Amy Goodman at Democracy Now interviewed Ladar Levison, founder/owner/operator of Lavabit, the security-focused email service Edward Snowden used to invite attendees to a Moscow press conference; the service was abruptly closed last week with an explanation pointing to US government interference. He joined the show from Washington DC with his lawyer, Jesse Binnall. Goodman asks Levison to explain why he closed the company:
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"A World War Two code found strapped to the leg of a dead pigeon stuck in a chimney for the last 70 years may never be broken
, a British intelligence agency said on Friday." — Rob
Cryptocat Adventure! from Nadim Kobeissi on Vimeo.
Sean Bonner shared this cute video for Cryptocat, a web-based service that enables secure, encrypted online chatting and file transfer between two parties.
The creator of Cryptocat, a 22-year old named Nadim Kobeissi, says Cryptocat has earned him the dreaded "SSSS" mark of suspicion on his boarding passes. From Wired:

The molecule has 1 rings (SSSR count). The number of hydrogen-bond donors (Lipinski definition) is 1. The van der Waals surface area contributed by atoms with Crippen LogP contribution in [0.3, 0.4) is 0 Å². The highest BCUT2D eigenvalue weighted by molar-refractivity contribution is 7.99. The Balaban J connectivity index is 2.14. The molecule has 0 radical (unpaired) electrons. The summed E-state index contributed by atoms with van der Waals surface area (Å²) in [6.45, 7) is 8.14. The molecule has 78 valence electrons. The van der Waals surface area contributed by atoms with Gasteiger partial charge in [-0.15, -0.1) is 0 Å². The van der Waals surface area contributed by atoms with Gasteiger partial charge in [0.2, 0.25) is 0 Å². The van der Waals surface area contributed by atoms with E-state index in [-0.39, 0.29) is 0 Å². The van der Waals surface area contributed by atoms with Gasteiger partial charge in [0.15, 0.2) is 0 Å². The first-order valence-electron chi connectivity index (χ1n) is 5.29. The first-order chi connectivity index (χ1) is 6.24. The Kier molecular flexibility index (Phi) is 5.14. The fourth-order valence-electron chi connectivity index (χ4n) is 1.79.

When he flies through the US, he’s generally had the notorious “SSSS” printed on his boarding pass, marking him for searches and interrogations — which Kobeissi says have focused on his development of the chat client.
His SSSS’s can mean hours of waiting, and Kobeissi says he has been searched, questioned, had his bags and even his passport taken away and returned later. But he’s kept his sense of humor about the experience, even joking from the airport on his Twitter account.
CNET's Emil Protalinski reports
that Osama bin Laden did not encrypt the thousands of files stored in the Pakistani compound where he was killed, and "17 of the 6,000 documents have now been publicly released." (via @ioerror) — Xeni
After seizing an encrypted laptop from defendant Ramona Fricosu
, prosecutors headed into difficult waters: could she be forced to unlock it? A judge ordered her to give up the password, raising issues of unreasonable search and seizure and the right not to incriminate oneself. Fricosu's lawyers suggested she had forgotten it, but a showdown was averted: she either turned the password over or they figured it out some other way
. [Wired] — Rob
The foundation of Web security rests on the notion that two very large prime numbers, numbers divisible only by themselves and 1, once multiplied together are irreducibly difficult to tease back apart.
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Seth Schoen at the EFF has a suggestion for an extra New Year's Resolution: Full-disk encryption on all your computers
. — Rob